Six Practical Steps to Manage Anxiety
Written by listed counsellor/psychotherapist: Graeme Orr MBACP(Accred), UKRCP Reg. Ind. Counsellor
15th January, 20140 Comments
Anxiety makes you on edge, worried and unable to relax and be at ease. You feel a constant need for re-assurance that things are, will be or have been alright. Coping with these feelings can consume your day and you may end up feeling like your anxiety controls you, rather than the other way round. Yet there are some practical steps that you can take to fight back.
- Emperor Napoleon tells us that 'an army marches on its stomach'. While we may know little of military strategy, what we can say with certainty is that your body needs to be nourished if it is to fight back against the stress and strain that anxiety places upon it. Not only do you need food, but also time and space to process feelings and thoughts to focus on you more than others. If you don’t and break down what will happen then?
- When facing anxiety we can feel overwhelmed and face a never ending sense of dread. Perhaps a party filled with a sea of faces that we have to interact with or a presentation we have to give or even just walking past next door’s dog. Yet in the midst of this anxiety remember that it has to come to an end. In an hour, in a week, in a year, in ten years, there is an end if you can hold out you will get there. Often people use a ‘time chunking’ method to combat anxiety. Say to yourself "I can’t think about getting through the whole night but I can get through the next five minutes", then re-assess the situation.
- Controlling your breathing is often suggested and is so often the joke (along with a paper bag) in TV sitcoms where anxiety and panic is concerned. Yet, bag aside controlling your breathing is one of the key tools at your disposal. However, learning what to do and practice will make it easier. You need to breathe slowly and deeply. So take a deep breath in, feel it fill your lungs fully then slowly exhale, the process should follow a nice relaxed gentle rhythm.
- Of course with any crisis it seems natural to look for support from quick fixes like alcohol, or a cigarette or even drugs. While these may help in the short term often in the longer term they make the situation worse, or produce their own problems so it is better to focus on other methods of coping.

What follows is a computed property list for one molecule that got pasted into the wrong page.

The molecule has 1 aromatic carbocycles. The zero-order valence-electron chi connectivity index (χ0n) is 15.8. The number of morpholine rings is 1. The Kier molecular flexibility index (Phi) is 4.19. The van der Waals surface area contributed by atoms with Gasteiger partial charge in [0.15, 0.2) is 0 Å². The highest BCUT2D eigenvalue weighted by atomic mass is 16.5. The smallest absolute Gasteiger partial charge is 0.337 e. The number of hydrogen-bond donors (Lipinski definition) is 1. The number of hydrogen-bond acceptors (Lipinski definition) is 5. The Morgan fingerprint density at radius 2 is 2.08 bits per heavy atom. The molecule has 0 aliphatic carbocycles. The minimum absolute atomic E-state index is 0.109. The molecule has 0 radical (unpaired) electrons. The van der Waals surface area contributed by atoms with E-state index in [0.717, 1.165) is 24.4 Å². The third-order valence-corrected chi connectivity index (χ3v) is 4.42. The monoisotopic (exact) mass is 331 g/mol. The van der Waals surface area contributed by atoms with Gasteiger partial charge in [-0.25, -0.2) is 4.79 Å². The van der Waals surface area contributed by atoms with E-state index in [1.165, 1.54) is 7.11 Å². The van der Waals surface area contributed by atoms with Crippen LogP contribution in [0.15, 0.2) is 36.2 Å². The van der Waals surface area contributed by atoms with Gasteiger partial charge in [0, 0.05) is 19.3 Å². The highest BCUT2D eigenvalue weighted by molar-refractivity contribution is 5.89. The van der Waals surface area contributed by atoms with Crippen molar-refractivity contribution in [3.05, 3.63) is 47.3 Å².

- As with many things in life knowledge is power so it is important that you learn about the mechanisms that anxiety uses to affect you such as fight or flight, and why you feel you heart racing when you feel anxious. All of this knowledge can not only make you feel more secure, but also the tools that you have can be successfully used to control these signs and symptoms.
- We often hear of exercise being promoted as having a positive effect on our physical health, yet for years it has been known to have many benefits for our mental well being too. Exercise is not necessarily pumping iron down at the local gym but it can be a long walk in the park or playing football with your kids. The effect is to vent some of that pent up energy that stress and anxiety generates, it is also beneficial having time out to think through some of the things which are happening at the moment. Many people with anxiety choose Yoga because of the mix of gentle exercise and the relaxing elements of the discipline.
Understand that you are not alone, everyone suffers from anxiety and that many suffer from severe anxiety at some point in their lives which can be brought on by a variety of circumstance. Try to accept that you have the power to get past this and that there are things you can do.
Related articles from our experts
- Vulnerability, anxiety, therapy and you
Tracey Revell MBACP20th October, 2016
- Trapped among worries and rumination, but where is the here-and-now?
Ilaria Tedeschi17th October, 2016
- Beating social anxiety
Alexandra Schlotterbeck15th October, 2016
- Relief from the grip of anxiety, stress and panic
Greg Savva, Masters Degree, UKCP, Counselling in Twickenham & Whitton21st July, 2016
- Understanding Cognitive Behavioural Therapy (CBT)
Dr. Sidrah Muntaha, Harley Street & South Woodford, London2nd July, 2016
- Self-care for anxiety
Nadia Ramoul, MA Registered Member MBACP (E11, E10, IG10)30th June, 2016
Counselling Directory is not responsible for the articles published by members. The views expressed are those of the member who wrote the article.